Table 1 Summary of enrichment parameter applied in chronoamperometry mode to enrich electrogenic consortia at anode. Current density can only be compared within the same study due to variety system configurations a substrates were used. The community of microbes diverges as enrichment potential changed from one condition to another.

Enrichment Potential Current Density Midpoint potential Main Substrate Microbial Community/Significant Observation Reference

V (vs. SHE) A/m2 V (vs. SHE) mM

+0.37 0.600 +0.15 15 (NaAc); 100 (PBS) 16% Geobacter sp. Torres et al. (2009)

+0.02 2.000 +0.14 90% Geobacter sp.

-0.09 6.000 -0.16 92% Geobacter sp.

-0.15 10.300 -0.16 99% Geobacter sp.

+0.70 0.046 -0.10 12 (NaAc); 50 (PBS) Higher enrichment potential favoured bioanode electroactivity as electron transfer components increased Zhu et al. (2013)

+0.20 0.047 -0.10 Power overshoot when higher potential was introduced due to the lack of sufficient electron transfer components to shuttle electrons

-0.04 0.035 -0.10

-0.26 0.005 -0.10

+0.40 2.500 -0.10 10 (NaAc); 50 (PBS) Dominated Geobacter sp. Liu et al. (2008)

+0.40 5.000 -0.10 More dominated Geobacter sp. achieved through secondary enrichment

+0.20 0.636 -0.20 18 (NaAc); 64 (PBS) Same start-up time; lower respiration rate and highest biomass production at lower enrichment potential Aelterman et al. (2008)

0.00 0.927 -0.20

-0.20 0.817 -0.20

0.00 0.600 N/A 10 (Glucose); 50 (PBS) Lower charge transfer resistance; higher substrate driving force; accelerated start-up time Wang et al. (2009)

1000 Q1 0.086 N/A Higher charge transfer resistance; lower substrate driving force; slower startup time

+0.04 5.500 -0.16 5 (NaAc); 5 (PBS) Primary enrichment; Geobacter sp. and Desulfuromonas sp. were dominating species on Ketep et al. (2013)



20 (NaAc); 47 (PBS)

5 (NaAc); 5 (PBS)

5.5 (NaAc); 0.43 (PBS)


Secondary enrichments produced almost the same current as primary enrichment but can survive at lower enrichment potential; Geobacter sp. almost disappear

Desulfuromonas sp. was the only dominating species after tertiary enrichment; Midpoint potential -0.16V almost disappears after tertiary enrichmen

Primary enrichmi produced no curren low enrichment potential

Small amount of biomass was gained while highest enrichment potential was used and substrate oxidation reduced significantly_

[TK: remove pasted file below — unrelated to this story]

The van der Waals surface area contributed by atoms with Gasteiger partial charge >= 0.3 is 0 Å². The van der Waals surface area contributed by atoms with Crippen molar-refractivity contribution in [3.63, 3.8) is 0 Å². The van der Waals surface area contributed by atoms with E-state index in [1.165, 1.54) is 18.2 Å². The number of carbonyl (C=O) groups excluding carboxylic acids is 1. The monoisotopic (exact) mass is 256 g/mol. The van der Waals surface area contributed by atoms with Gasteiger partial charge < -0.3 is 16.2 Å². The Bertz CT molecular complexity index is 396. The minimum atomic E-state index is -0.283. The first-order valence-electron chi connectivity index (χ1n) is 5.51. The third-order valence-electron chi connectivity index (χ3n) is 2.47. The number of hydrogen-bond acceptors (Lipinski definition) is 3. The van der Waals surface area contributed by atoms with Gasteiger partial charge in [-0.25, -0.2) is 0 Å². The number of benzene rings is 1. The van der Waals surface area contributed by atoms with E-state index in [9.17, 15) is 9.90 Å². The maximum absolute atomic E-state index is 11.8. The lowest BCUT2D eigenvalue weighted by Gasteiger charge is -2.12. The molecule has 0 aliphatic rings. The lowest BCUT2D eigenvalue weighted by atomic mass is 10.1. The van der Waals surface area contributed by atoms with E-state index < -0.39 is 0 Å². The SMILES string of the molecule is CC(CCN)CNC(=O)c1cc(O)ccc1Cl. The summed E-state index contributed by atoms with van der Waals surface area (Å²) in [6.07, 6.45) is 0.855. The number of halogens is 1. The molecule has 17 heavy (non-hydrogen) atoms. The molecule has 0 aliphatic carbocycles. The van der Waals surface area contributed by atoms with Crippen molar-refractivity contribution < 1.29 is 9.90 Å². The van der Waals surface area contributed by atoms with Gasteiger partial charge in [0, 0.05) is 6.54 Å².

Biomass was gained and power density was increased; Significant substrate oxidation; current generation was proportionated to biomass for all condition; single culture Geobacter sulfurreducens was used in the study_

Pure culture Geobacter sulfurreducens was used

Pure culture Geobacter sulfurreducens was used; new redox coulples were detected indicated new electron transfer mechanism was performed at higher enrichment potential_

Wei et al. (2010)

Bond and Lovley (2003)

Busalmen et al. (2008)

tentiostat was replaced by a resistance and the enrichment potential was depended on cathode performance

Normalised current density (ratio value without unit)

Table 2 Overview of the use of bioelectrodes reported in the literature

Cath odic poten tial Curr ent Dens ity Hydrog en producti on rate Hydr ogen recov ery Vital ingredie nt in catholyte Biocathode catalyst Vital ingredient in anolyte Bioanode catalyst Mode of operatio n Refer ence

V (vs. SHE) A/m2 m3 H2/m3 reactor/ day %

Double- chambe r MEC with both elec troche micall y active bioanode an d biocathode si

-0.70 3.30 0.04 21 CO2 Enriched electrochemically active culture from MEC Acetate Enriched electrochemicall y active culture from MEC Continuo us Jeremi asse et (2010)

-0.75 4.40 0.01 - CO2 Hydrogenophilic dechlorinating culture CO2 Hydrogenophili c dechlorinating bacteria Batch Villan o et al. (2011)

-1.00 0.99 0.17 96 CO2 Enriched electrochemically active culture from MFC Acetate Enriched electrochemicall y active culture from MFC Continuo us This study

Double-chamber Half-cell MEC focused on biocathode performance

-0.70 1.20 0.63 49 CO2 Effluent from an active bioelectrochemica l cell Ferricyanide /ferrocyanid e - Continuo us Rozen dal et al. (2008)

-0.70 0.60 2.20 - Acetate then CO2 Inoculum from UASB and enriched over 5 years in MECs Ferrocyanid e - Continuo us Jeremi asse et al. (2012)

-0.75 1.88 9.2 L H2/m2/da y - CO2 Mixed microbial consortia from pond sediments and WWTP anaerobic digester Phospate buffer - Batch Jourdi n et al. (2015)

-1.00 47 A/m3 0.89 175 CO2 Inoculum from urban WWTP and and MFC treating WW Same as catholyte - Batch Batlle Vilan ova et al. (2014)